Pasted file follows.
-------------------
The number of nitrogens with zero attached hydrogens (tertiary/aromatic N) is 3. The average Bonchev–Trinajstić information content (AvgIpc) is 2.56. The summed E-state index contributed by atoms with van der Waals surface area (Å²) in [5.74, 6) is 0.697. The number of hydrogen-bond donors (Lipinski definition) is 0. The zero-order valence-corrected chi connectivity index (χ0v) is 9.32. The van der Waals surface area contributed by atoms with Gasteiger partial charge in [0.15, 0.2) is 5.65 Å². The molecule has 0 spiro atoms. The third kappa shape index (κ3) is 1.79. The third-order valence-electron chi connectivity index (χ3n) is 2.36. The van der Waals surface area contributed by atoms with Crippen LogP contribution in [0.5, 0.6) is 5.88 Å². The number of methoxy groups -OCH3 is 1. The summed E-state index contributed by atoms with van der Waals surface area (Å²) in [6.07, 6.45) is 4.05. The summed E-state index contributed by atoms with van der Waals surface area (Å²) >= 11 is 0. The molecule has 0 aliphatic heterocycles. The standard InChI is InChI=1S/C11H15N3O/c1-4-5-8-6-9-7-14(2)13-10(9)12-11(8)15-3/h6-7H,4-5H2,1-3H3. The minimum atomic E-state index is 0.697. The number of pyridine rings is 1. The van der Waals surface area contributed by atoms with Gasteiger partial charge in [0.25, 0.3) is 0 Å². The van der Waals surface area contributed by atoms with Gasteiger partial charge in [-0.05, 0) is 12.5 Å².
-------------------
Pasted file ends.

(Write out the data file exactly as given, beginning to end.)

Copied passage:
The number of nitrogens with zero attached hydrogens (tertiary/aromatic N) is 3. The average Bonchev–Trinajstić information content (AvgIpc) is 2.56. The summed E-state index contributed by atoms with van der Waals surface area (Å²) in [5.74, 6) is 0.697. The number of hydrogen-bond donors (Lipinski definition) is 0. The zero-order valence-corrected chi connectivity index (χ0v) is 9.32. The van der Waals surface area contributed by atoms with Gasteiger partial charge in [0.15, 0.2) is 5.65 Å². The molecule has 0 spiro atoms. The third kappa shape index (κ3) is 1.79. The third-order valence-electron chi connectivity index (χ3n) is 2.36. The van der Waals surface area contributed by atoms with Crippen LogP contribution in [0.5, 0.6) is 5.88 Å². The number of methoxy groups -OCH3 is 1. The summed E-state index contributed by atoms with van der Waals surface area (Å²) in [6.07, 6.45) is 4.05. The summed E-state index contributed by atoms with van der Waals surface area (Å²) >= 11 is 0. The molecule has 0 aliphatic heterocycles. The standard InChI is InChI=1S/C11H15N3O/c1-4-5-8-6-9-7-14(2)13-10(9)12-11(8)15-3/h6-7H,4-5H2,1-3H3. The minimum atomic E-state index is 0.697. The number of pyridine rings is 1. The van der Waals surface area contributed by atoms with Gasteiger partial charge in [0.25, 0.3) is 0 Å². The van der Waals surface area contributed by atoms with Gasteiger partial charge in [-0.05, 0) is 12.5 Å².